*-* Quoted, 8 How. 538.

scendent power of parliament is called in, to cut the Gordian knot; and by a particular law, enacted for this very purpose, to unfetter an estate; to give it's tenant reasonable powers; or to assure it to a purchasor, against the remote or latent claims of infants or disabled persons, by settling a proper equivalent in proportion to the interest so barred. This practice


was carried to a great length in the year succeeding the restoration; by setting aside many conveyances alleged to have been made by constraint, or in order to screen the estates from being forfeited during the usurpation. And at last it proceeded so far, that, as the noble historian expresses it, every man had raised an equity in his own imagination, that he thought was intitled 8 to prevail against any descent, testament, or act of law, and to find relief in parliament: which occasioned the king at the close of the session to remark, that the good old rules of law are the best security; and to wish, that men might not have too much cause to fear, that the settlements which they make of their estates shall be too easily unsettled when they are dead, by the power of parliament.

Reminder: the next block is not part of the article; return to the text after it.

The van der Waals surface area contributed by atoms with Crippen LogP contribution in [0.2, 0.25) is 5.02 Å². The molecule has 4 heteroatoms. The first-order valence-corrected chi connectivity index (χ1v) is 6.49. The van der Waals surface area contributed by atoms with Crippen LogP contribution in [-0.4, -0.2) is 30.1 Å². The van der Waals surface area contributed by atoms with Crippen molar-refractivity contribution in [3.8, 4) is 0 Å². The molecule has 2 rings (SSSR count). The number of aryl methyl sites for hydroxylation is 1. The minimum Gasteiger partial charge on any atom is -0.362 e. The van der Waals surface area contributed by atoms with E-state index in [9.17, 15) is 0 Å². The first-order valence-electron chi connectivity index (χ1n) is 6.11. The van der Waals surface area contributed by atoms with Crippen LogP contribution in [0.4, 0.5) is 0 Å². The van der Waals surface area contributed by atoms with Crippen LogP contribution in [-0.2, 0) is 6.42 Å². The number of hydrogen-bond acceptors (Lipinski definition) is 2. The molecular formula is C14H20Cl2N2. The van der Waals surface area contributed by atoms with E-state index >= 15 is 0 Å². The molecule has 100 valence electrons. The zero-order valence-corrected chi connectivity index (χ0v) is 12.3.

I Acts of this kind are however at present carried on, in both houses, with great deliberation and caution; particularly in the house of lords they are usually referred to two judges to examine and report the facts alleged, and to settle all technical forms. Nothing also is done without the consent, expressly given, of all parties in being and capable of consent, that have the remotest interest in the matter; unless such consent shall appear to be perversely and without any reason withheld. And, as was before hinted, an equivalent in money or other estate is usually settled upon infants, or persons not in esse, or not of capacity to act